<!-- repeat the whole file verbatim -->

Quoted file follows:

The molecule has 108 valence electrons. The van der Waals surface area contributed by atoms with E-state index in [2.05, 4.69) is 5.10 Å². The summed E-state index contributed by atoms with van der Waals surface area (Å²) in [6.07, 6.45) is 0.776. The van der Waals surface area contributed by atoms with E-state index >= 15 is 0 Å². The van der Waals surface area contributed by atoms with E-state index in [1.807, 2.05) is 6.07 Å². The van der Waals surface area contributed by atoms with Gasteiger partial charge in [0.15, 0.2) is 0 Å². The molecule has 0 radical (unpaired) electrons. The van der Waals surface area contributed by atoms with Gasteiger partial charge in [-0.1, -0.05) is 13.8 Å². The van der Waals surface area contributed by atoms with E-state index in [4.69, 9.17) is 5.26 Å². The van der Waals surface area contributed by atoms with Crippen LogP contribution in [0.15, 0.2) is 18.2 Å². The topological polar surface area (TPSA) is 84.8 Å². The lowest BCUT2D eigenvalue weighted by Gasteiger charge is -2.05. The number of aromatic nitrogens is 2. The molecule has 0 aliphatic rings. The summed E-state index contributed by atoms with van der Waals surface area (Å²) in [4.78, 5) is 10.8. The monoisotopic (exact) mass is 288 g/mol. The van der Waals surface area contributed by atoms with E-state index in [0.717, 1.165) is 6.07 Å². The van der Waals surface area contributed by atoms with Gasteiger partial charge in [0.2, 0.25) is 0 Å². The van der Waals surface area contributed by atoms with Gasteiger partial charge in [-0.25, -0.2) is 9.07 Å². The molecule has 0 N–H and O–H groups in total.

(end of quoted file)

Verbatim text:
The molecule has 108 valence electrons. The van der Waals surface area contributed by atoms with E-state index in [2.05, 4.69) is 5.10 Å². The summed E-state index contributed by atoms with van der Waals surface area (Å²) in [6.07, 6.45) is 0.776. The van der Waals surface area contributed by atoms with E-state index >= 15 is 0 Å². The van der Waals surface area contributed by atoms with E-state index in [1.807, 2.05) is 6.07 Å². The van der Waals surface area contributed by atoms with Gasteiger partial charge in [0.15, 0.2) is 0 Å². The molecule has 0 radical (unpaired) electrons. The van der Waals surface area contributed by atoms with Gasteiger partial charge in [-0.1, -0.05) is 13.8 Å². The van der Waals surface area contributed by atoms with E-state index in [4.69, 9.17) is 5.26 Å². The van der Waals surface area contributed by atoms with Crippen LogP contribution in [0.15, 0.2) is 18.2 Å². The topological polar surface area (TPSA) is 84.8 Å². The lowest BCUT2D eigenvalue weighted by Gasteiger charge is -2.05. The number of aromatic nitrogens is 2. The molecule has 0 aliphatic rings. The summed E-state index contributed by atoms with van der Waals surface area (Å²) in [4.78, 5) is 10.8. The monoisotopic (exact) mass is 288 g/mol. The van der Waals surface area contributed by atoms with E-state index in [0.717, 1.165) is 6.07 Å². The van der Waals surface area contributed by atoms with Gasteiger partial charge in [0.2, 0.25) is 0 Å². The van der Waals surface area contributed by atoms with Gasteiger partial charge in [-0.25, -0.2) is 9.07 Å². The molecule has 0 N–H and O–H groups in total.